Furthermore the range of national organisations, strategies and policy frameworks can sometimes end up working against each other in a particular area. This is particularly true of complex sites and issues with a wide range of legal obligations and other interests. In such multi-objective areas there is a need for greater connectivity at all levels to enable synergy on the ground. This lack of co-ordination, coherence and integration at the national (and even regional) level results in a series of confusing, disjointed and contradictory signals and mechanisms for those who live and work close to these areas and, most importantly, have the capacity to assist in their management and governance.

The ILD model developed by FWAG, has been implemented in a range of situations that utilises and enables those with local skills and environmental land management knowledge that contributes to the management of sensitive and key environmental sites.

Outline of the Integrated Delivery Model Approach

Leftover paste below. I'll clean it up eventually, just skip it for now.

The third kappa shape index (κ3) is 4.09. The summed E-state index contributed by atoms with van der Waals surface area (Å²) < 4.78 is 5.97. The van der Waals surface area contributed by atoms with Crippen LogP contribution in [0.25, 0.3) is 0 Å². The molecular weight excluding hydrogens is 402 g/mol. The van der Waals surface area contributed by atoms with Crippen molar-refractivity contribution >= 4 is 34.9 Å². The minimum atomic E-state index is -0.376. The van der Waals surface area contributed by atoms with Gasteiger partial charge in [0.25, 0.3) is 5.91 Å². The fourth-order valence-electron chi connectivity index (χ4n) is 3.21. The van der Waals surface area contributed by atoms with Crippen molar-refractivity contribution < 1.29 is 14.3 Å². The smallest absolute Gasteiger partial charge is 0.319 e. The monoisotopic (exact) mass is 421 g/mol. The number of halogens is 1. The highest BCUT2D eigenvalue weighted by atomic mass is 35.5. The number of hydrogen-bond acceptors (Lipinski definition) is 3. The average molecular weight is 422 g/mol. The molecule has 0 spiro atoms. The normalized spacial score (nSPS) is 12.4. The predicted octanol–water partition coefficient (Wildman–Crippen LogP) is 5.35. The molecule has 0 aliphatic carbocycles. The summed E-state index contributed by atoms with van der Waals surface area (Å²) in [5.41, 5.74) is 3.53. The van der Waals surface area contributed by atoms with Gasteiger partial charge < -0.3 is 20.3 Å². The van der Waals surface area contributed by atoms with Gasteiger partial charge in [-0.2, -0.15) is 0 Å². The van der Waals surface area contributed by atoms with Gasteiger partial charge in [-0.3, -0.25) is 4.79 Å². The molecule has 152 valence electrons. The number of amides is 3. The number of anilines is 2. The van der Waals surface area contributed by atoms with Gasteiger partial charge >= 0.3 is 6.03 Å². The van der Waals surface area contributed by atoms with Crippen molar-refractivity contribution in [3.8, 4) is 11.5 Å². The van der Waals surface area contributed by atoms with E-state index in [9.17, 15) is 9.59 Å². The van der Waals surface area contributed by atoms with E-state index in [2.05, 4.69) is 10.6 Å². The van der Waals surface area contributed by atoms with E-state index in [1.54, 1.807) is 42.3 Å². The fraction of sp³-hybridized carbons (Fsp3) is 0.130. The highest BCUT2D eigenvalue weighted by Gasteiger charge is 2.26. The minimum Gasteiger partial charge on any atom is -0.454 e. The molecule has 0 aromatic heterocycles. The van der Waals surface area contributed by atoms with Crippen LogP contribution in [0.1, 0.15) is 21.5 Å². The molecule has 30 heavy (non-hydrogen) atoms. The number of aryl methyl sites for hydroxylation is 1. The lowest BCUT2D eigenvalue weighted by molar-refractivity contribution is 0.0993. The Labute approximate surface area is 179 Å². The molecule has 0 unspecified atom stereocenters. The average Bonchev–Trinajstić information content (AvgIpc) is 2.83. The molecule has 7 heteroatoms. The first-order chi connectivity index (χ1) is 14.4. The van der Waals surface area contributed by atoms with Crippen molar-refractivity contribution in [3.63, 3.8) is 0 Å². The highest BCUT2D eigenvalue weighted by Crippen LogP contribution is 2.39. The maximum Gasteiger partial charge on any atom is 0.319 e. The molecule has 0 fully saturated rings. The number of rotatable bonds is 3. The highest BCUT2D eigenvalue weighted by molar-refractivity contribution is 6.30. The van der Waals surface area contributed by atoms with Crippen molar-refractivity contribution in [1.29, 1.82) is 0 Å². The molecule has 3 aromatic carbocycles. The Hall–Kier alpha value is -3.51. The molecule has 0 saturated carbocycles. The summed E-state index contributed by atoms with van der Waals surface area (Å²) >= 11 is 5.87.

There are 8 key themes to the ILD model, which:

  • Works within the lowest appropriate National and European administrative structure (parish or ward, town, county, district, region, country);
  • Clarifies which statutory and non-statutory partners have an interest in the area so that they can be involved and their strategic aims and objectives identified and delivered within that administrative area;
  • Seeks to deliver a wide range of strategic objectives within the defined area in order to maximise the wider landscape scale potential effective use of public funds;
  • Seeks to strongly support and value the role and knowledge of the farming community;
  • Promotes the use of facilitation through an independent third party to develop a local management group that acts as the collective discussion forum for the area, with clear lines of communication to those public agencies with legal responsibilities;
  • Incorporates the parish council (or other local government framework) into the communication structure of the local management group to ensure continuity beyond project timescales;